Or, take the controversial Infield Fly call from the 2012 National League Wild Card Game:

Most of the arguments focused on whether Cardinals SS Pete Kozma satisfied the “ordinary effort” requirement, some concluding yes and some concluding no:

But these arguments missed the fact that the Infield Fly was the incorrect call here… because Kozma was not an infielder within the meaning of the Rulebook’s “Definitions of Terms.” At 1:20 of the above video, Kozma’s alignment at the time of the pitch is clearly visible—he’s standing on the infield dirt, but not within the “90-foot square.” In short, Kozma was an outfielder, as crazy as that sounds.

Of course, all of this runs directly counter to our common sense of the way baseball actually works. Yes, the foregoing describes a technicality in the rulebook, not the way the game is generally played or umpired. But it’s the rule nonetheless.

A relatively simple change could correct the issue and bring the rulebook into alignment with our common understandings: Simply define the “infield” in terms of the “grass line, such that any player positioned in front of the grass line would be an infielder, and any player behind the line would be an outfielder. This would, of course, require a mandated distance between home plate and that arc separating the infield and outfield, which could get geometrically technical in defining the precise contour. Just imagine what the grounds crew would need to do to ensure that the distance is exactly right at every point along the entire arc… I’m sure there’s a way, but I’m not sure what it is.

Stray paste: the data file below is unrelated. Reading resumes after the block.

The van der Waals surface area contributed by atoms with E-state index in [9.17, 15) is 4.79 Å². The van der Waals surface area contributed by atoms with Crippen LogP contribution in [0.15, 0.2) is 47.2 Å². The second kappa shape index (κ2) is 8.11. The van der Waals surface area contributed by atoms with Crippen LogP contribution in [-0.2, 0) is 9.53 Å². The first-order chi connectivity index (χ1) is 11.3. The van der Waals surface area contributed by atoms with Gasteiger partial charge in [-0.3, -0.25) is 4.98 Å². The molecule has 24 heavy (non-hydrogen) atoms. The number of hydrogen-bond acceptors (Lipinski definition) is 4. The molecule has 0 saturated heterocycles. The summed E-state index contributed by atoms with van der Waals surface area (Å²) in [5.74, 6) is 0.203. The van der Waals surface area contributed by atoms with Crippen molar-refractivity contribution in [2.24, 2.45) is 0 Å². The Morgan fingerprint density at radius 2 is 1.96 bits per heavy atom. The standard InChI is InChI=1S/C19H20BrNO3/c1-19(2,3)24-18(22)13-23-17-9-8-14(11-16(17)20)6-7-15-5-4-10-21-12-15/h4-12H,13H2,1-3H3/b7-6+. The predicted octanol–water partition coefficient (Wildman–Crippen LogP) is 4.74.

As an alternative, MLB could codify the traditional positioning—that is, mandate two infielders on the right side of “the infield” (as traditionally understood), two on the left side, and exactly three outfielders. Each of those players would be required to stand in a relatively specific region of the field. For example, the SS would be required to (1) be on the third-base side of second base, (2) on the second-base side of the 3B, and (3) no more than, say, 160 feet from home plate. Done. It would be clear exactly who must be able to catch a pop up with “ordinary effort” in order for the Infield Fly Rule to kick in. This would align with Manfred’s suggested ban of the infield shift. It would also have implications for whether players elect to stand on the outfield grass or not in particular situations. Ultimately, it would make for a more boring, less strategic game. It would be bad for baseball and bad for our souls.

Or, there’s another alternative. Simply get rid of the Infield Fly Rule.